Bilang usa ka mag-uuma ug ginang sa balay, nanginahanglan ko og dugang nga kita mao nga gisulayan nako ang paghimo og vegetable pickles ug meatballs. So sang akon na try, ning click man sya (As a farmer and housewife, I needed extra income so I tried making vegetable pickles and meatballs. So when I tried, my products clicked), shared Manang Juvy. 

In combination with breadcrumbs, cheese and a small portion of meat, roasted eggplants are the base of Manang Juvy’s meatballs made into bite-sized pieces for easier consumption. 

Luwas sa pagpamaligya ug presko nga utanon, nag-pagproseso man ko sa akong mga ani aron makakuha og dugang kita. Tungod kay nahibal-an nako nga kung maghimo ako usa ka bag-ong produkto ug mahimo nako ibaligya ang akong produkto sa labi ka taas nga presyo(Aside from trading fresh vegetables, I ventured into processing my harvested crops for additional income. Because I know that if I do value-adding, I will produce a new product and sell these at a higher price), added Manang Juvy. 

Table 3. Manang Juvy’s income from value-added products

Product Quantity  Price 

Gross Income

Vegetable pickles  10 jars  30.00 300.00
Eggplant-cheese balls  20 packs  50.00  1,000.00
Total 1,300.00

On her first try, Manang Juvy sold 10 jars of vegetable pickles worth Php 30 each and 20 packs (8 pieces) of eggplant with cheese filling balls with Php 50 each. For this, she earned a gross income worth Php 1,300 offering the products to her neighbors and to the town market.

Kinahanglan ko gid ug budget para magpalit ug ingredients nga uban. Tapos time and effort kung magbuhat ka products – kinahanglan naka-focus gyud ka kay sa akoa pud as a mother with two kids, budlay gyud mag-focus kay naa pa koy kahayupan. So kinahanglan mag-allot jud time ug effort” (I really need the budget to buy other ingredients. Then, time and effort are required when creating products – you need to be focused because for me as a mother with two kids I find it difficult to focus since I also tend to my animals. So you need to allot time and effort), said Manang Juvy. 

To sustain her production, Manang Juvy used her savings from vegetable and value-adding income to buy additional 30 packs each of squash, cucumber, and string bean seeds. Preparing her garden in March, she expects that harvest season may fall by the end of April. 

Kung magmalampuson ang akong pag-ani sini nga cropping season, nagplano ako nga maghimo naman usa ka batch sang akong mga value-added products” (If ever my harvest would be successful, I am planning to make another batch of value-added products), said Manang Juvy. 

According to Manang Juvy, she looks forward to producing more pickles and veggie-balls as well as improving the packaging and labeling of her products. To gain more buyers, she also created a Facebook page where she can advertise her processed goods. Some ANVEGA members were also encouraged to process their harvested crops after seeing the good outcome of Manang Juvy’s flourishing enterprise.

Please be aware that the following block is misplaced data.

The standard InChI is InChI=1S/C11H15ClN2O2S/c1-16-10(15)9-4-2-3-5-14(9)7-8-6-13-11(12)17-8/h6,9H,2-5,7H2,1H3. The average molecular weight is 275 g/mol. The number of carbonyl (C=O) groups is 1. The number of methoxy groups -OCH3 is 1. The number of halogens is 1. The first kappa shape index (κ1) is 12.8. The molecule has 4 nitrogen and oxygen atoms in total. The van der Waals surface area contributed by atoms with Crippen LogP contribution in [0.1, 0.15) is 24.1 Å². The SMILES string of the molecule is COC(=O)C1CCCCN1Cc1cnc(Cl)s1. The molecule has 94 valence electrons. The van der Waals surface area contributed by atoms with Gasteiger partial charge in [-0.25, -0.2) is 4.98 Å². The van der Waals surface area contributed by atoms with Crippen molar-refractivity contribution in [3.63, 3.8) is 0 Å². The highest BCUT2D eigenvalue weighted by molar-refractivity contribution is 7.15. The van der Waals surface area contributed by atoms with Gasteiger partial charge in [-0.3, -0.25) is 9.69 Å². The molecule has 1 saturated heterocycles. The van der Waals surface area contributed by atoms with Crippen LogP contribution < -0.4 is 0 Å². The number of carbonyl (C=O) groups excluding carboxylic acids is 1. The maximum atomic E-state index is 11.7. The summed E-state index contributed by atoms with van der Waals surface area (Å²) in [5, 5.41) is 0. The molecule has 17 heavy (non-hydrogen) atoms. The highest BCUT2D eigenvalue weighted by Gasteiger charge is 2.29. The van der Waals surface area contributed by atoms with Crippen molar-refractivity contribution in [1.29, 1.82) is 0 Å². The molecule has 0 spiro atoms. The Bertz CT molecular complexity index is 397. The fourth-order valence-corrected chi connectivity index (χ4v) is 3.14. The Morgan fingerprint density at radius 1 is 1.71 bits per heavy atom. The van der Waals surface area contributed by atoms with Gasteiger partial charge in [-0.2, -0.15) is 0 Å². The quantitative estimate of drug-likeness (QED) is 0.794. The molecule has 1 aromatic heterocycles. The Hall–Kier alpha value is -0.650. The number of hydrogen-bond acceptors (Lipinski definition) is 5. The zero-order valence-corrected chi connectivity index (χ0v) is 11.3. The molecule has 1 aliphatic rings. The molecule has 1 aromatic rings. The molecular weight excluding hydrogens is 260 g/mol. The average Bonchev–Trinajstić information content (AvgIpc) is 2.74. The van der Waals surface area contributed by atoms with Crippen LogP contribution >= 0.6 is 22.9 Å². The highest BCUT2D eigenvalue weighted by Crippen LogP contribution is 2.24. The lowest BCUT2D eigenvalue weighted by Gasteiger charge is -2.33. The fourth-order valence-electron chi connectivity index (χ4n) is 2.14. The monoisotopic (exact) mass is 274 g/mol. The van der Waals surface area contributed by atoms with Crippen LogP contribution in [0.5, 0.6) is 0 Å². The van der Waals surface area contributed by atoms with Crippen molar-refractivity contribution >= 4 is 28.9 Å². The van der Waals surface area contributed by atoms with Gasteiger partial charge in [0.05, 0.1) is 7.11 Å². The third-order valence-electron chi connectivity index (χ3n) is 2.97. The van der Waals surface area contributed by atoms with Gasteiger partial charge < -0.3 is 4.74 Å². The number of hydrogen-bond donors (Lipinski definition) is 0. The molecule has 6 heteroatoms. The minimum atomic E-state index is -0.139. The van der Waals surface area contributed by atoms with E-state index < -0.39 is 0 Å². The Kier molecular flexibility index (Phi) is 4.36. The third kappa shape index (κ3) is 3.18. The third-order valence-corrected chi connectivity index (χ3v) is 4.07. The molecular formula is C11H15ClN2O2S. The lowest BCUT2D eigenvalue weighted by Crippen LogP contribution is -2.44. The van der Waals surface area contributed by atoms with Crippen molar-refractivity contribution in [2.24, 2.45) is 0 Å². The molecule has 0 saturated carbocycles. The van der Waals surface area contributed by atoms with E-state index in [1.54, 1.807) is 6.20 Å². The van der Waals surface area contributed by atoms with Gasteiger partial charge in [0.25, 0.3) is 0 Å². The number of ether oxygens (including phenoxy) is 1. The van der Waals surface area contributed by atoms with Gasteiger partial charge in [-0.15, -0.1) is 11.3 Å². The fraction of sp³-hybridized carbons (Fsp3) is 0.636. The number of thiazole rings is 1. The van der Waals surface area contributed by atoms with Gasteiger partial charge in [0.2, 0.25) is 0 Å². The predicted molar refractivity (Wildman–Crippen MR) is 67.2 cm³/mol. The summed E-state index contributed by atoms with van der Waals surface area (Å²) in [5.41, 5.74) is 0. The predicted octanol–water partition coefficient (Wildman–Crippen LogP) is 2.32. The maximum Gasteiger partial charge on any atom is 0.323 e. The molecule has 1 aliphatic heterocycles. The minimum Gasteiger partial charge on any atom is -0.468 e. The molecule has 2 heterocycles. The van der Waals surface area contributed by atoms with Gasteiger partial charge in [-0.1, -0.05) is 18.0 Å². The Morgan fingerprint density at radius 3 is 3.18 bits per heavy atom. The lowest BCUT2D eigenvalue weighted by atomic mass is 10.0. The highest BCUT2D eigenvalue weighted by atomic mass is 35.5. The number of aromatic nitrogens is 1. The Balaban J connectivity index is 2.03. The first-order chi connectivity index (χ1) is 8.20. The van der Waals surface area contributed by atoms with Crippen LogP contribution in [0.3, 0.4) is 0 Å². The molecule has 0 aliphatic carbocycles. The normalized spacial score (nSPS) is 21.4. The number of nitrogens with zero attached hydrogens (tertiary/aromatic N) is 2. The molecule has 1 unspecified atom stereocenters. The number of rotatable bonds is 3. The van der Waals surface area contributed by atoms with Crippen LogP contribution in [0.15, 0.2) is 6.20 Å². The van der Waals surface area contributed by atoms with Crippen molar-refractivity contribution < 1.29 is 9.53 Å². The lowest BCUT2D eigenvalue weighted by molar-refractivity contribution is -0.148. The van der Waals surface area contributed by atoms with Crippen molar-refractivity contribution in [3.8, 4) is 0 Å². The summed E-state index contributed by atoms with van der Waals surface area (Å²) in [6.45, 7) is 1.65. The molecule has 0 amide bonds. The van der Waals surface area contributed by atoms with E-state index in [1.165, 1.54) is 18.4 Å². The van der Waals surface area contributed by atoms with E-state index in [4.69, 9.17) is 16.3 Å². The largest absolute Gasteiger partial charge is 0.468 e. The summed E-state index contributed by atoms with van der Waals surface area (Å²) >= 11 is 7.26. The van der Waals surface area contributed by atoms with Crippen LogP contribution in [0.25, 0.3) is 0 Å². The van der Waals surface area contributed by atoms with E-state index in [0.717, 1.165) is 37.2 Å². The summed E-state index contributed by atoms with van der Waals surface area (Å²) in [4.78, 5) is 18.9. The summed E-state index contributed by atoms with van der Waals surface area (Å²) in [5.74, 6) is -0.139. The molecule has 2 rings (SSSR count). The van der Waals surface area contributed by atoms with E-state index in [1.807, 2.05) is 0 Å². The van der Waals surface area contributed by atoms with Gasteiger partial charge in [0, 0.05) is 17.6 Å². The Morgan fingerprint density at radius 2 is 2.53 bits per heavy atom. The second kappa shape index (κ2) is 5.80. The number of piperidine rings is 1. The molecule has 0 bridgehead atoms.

ANVEGA’s vegetable production venture

ANVEGA reported Php 115,000 worth of accumulated savings for three (3) years of managing SAAD’s vegetable production project. They are utilizing their fund to procure vegetable seeds, farm tools, and organic fertilizers to sustain their production. 

In July 2022, ANVEGA farmers cultivated bell peppers at their communal greenhouse facility measuring about 197.4 square meters. After five (5) months, the group harvested 109kg and sold it for Php 80/kg, recording a Php 8,720 gross income. They deducted their expenses from labor fees for land preparation and dividends intended for each member which amounted to Php 5,500. Finally, the association recorded a Php 3,220 income allotted as group savings.

Ways Forward 

With the closure of SAAD Program Phase 1 implementation in the town of Calatrava, ANVEGA aims to be a financially-stable entrepreneurial vegetable growers and traders. In December last year,  provincial implementers endorsed ANVEGA to the High-Value Crops Section of the Municipal Agriculture Office in Calatrava for continued livelihood support and monitoring from the municipality and other concerned agencies. To further their vegetable production, the group plans to take two huge steps: first is to establish a consolidation center or bagsakan wherein they could sell their fresh produce as well as processed products; and second is to turn their association into a cooperative since more farmers expressed their interest in joining ANVEGA to replicate their vegetable venture. ###


Writer: Christ John B. Gamarcha, DA-SAAD 6 Information Officer

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Special Area for Agricultural Development (SAAD) Program Online ISSN: 2718-9791
Published by the SAAD National Program Management Office Editorial Board